Steingrimur Rohloff is an Icelandic-German composer. He is coming to Bodø with a world premiere, performed by Francine Vis and Esbjerg Ensemble.
Steingrimur studied in Cologne and in Paris at the Conservatoire Superieur and the IRCAM with Gérard Grisey and Marc-André Dalbavie among others; this French school of crystalline orchestral music has influenced Rohloff profoundly. Among Rohloff’s many awards is the prestigious B.A. Zimmermann Award, which he won whilst living in Germany. The jury described his music as: “of an original fantasy … exciting melodic creativity… colourful harmonies…”
His list of works stretches from orchestral and chamber music to electroacoustic music, and in recent years Rohloff has also produced a number of stage works. His very first music theatre work was the children’s opera Story of a Mother based on Hans Christian Andersen’s fairy tale. It has earned the most prestigious Danish performning arts award: Reumert. Other stage works include 4 Angles on Medea, Motion Demon, Timeshift, Babel, nominated for two Reumerts and Lysistrate. Furthermore to mention is his regular collaboration with the world famous Ensemble Modern and festivals like Klang, Wien Modern, the Huddersfield Contemporary Music Festival, Klangspuren, Aldeburgh festival of music, Cresc – Frankfurt, Triennale Köln and more.
Your pieces at the festival are based on texts from Lysistrata and Medea. Can you tell us a bit about your relationship with these old myths and how you worked with the texts?
I tasted blood for the Greek myths while working with Medea on a small chamber opera with the Danish Ensemble “Figura” in 2010. There is almost a fairy tale character about these old works. They seem to be – as we who deal with classical music know – made for modern interpretations.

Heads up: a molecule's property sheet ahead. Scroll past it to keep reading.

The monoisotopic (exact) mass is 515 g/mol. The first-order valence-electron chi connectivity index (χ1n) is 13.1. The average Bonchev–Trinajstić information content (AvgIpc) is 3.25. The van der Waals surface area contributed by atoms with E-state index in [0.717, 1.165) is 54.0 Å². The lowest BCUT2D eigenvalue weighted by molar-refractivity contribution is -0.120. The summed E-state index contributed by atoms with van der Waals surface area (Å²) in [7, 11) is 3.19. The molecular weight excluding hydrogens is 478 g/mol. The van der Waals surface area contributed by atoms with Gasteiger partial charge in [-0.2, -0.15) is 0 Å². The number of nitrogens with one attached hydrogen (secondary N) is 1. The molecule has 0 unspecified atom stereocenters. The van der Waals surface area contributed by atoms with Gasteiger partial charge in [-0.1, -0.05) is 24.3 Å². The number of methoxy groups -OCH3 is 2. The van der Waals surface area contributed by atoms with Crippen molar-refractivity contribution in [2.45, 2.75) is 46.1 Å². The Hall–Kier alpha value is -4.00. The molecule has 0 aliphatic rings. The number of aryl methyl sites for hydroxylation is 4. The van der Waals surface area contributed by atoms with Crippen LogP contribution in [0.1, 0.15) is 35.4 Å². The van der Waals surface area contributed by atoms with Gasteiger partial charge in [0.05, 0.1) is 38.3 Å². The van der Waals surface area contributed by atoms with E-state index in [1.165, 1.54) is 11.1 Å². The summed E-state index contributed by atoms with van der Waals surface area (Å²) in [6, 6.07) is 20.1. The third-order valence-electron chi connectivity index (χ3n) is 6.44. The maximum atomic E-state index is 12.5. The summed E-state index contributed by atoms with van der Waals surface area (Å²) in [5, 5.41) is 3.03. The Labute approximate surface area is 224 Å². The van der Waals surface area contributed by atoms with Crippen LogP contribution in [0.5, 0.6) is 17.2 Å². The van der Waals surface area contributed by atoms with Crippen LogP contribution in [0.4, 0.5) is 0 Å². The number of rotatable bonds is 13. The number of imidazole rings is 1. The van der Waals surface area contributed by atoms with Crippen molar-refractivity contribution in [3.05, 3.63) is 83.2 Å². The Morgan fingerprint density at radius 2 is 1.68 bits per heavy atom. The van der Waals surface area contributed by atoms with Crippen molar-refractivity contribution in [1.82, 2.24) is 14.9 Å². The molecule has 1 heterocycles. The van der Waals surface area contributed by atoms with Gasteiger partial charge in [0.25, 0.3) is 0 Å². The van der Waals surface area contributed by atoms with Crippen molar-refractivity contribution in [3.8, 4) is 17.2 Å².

I guess many of my interests meet in these works. History, Music, Opera, Philosophy.
But most of all seems these stories to come as from other planets. The “otherworldly-ness” interests me.
I have since been working on Lysistrata and with Medea again. All with the great Danish Poet Peter Laugesen as a partner, who is one of the writers in Denmark with the utmost forceful language. And he happens also to be a scholar on the classical antiquity.
Many of your pieces have a narrative voice. Do you prefer working with text?
It is not all about the text. But mostly about my interest in music theatre, and pushing the boundaries within the classical opera form. I reflect on what “narration” can be… A story can have a classical narration. But the internal “narration” of a modern music theatre piece can beat the excitement of a classical story at times. I try to experiment with the relation of these terms, I think.
What thoughts do you have about the composer’s role in the further development of the music and art field?
I find myself thinking about more and more about the question “why music?” And why do I i.e. send my children to music lessons? While I earlier never even wondered, and now I do more so, my answer to this is quite obvious and even more clear. And beware it is even a bit corny in its obviousness?: It is still the best and better option, compared to so many other things we do in this world. So while making music is not in of itself political, just the act of putting it out there against – well a long list of frustrating things in the world – might be a political act of sorts. It is at least the uttering of a kind of a “wish”…
I call myself happy for having an on-going collaboration with one of Denmark’s greatest poets. It started in 2011 when Peter
Laugesen, me and 3 other Nordic composers (Malin Bång, Henrik Hellstenius, Nicolai Worsaae) made a chamber opera about
Medea. Later, I composed a song cycle over some of his poems for the Danish Figura Ensemble and the Seattle Chamber
Players. Finally, the opera “Lysistrata” with Laugesen as a librettist was premiered in the Funen Opera in Odense with Tuva
Semmingsen in the title role in 2016. From this, we hear excerpts today.
For a CD project with the Esbjerg Ensemble, the idea was born to revisit the theme of Medea. We are moving chronologically
from the tragedy of Medea with Peter Laugesen’s archaic language to that of Lysistrata. With the war in Syria in mind, this
comedy was transformed into a tragedy.
Lysistrata fights against the war craze of the people. But in vain. More than 2000 years have passed since these greek stories were created. They are unfortunately still very valid today.